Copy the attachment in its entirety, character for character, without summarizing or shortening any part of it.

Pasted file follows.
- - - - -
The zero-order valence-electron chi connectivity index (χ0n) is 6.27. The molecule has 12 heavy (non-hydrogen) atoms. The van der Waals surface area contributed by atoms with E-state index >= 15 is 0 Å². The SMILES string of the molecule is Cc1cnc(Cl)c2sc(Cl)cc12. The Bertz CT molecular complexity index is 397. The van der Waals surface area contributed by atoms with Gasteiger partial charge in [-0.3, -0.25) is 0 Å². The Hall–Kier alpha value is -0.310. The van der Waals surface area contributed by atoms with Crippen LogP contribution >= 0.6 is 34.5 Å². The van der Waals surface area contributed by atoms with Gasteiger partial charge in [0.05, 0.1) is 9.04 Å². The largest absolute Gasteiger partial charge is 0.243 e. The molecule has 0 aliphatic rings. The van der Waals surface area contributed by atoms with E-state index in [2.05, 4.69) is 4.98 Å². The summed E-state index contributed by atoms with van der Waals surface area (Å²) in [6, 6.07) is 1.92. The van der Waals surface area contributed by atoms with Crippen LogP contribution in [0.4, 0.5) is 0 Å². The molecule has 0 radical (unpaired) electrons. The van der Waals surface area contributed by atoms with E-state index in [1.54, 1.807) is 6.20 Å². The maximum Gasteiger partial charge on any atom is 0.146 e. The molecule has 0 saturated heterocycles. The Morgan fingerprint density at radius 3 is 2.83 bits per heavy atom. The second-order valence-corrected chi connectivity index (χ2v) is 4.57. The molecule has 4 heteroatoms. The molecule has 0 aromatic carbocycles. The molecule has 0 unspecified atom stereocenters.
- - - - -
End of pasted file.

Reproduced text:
The zero-order valence-electron chi connectivity index (χ0n) is 6.27. The molecule has 12 heavy (non-hydrogen) atoms. The van der Waals surface area contributed by atoms with E-state index >= 15 is 0 Å². The SMILES string of the molecule is Cc1cnc(Cl)c2sc(Cl)cc12. The Bertz CT molecular complexity index is 397. The van der Waals surface area contributed by atoms with Gasteiger partial charge in [-0.3, -0.25) is 0 Å². The Hall–Kier alpha value is -0.310. The van der Waals surface area contributed by atoms with Crippen LogP contribution >= 0.6 is 34.5 Å². The van der Waals surface area contributed by atoms with Gasteiger partial charge in [0.05, 0.1) is 9.04 Å². The largest absolute Gasteiger partial charge is 0.243 e. The molecule has 0 aliphatic rings. The van der Waals surface area contributed by atoms with E-state index in [2.05, 4.69) is 4.98 Å². The summed E-state index contributed by atoms with van der Waals surface area (Å²) in [6, 6.07) is 1.92. The van der Waals surface area contributed by atoms with Crippen LogP contribution in [0.4, 0.5) is 0 Å². The molecule has 0 radical (unpaired) electrons. The van der Waals surface area contributed by atoms with E-state index in [1.54, 1.807) is 6.20 Å². The maximum Gasteiger partial charge on any atom is 0.146 e. The molecule has 0 saturated heterocycles. The Morgan fingerprint density at radius 3 is 2.83 bits per heavy atom. The second-order valence-corrected chi connectivity index (χ2v) is 4.57. The molecule has 4 heteroatoms. The molecule has 0 aromatic carbocycles. The molecule has 0 unspecified atom stereocenters.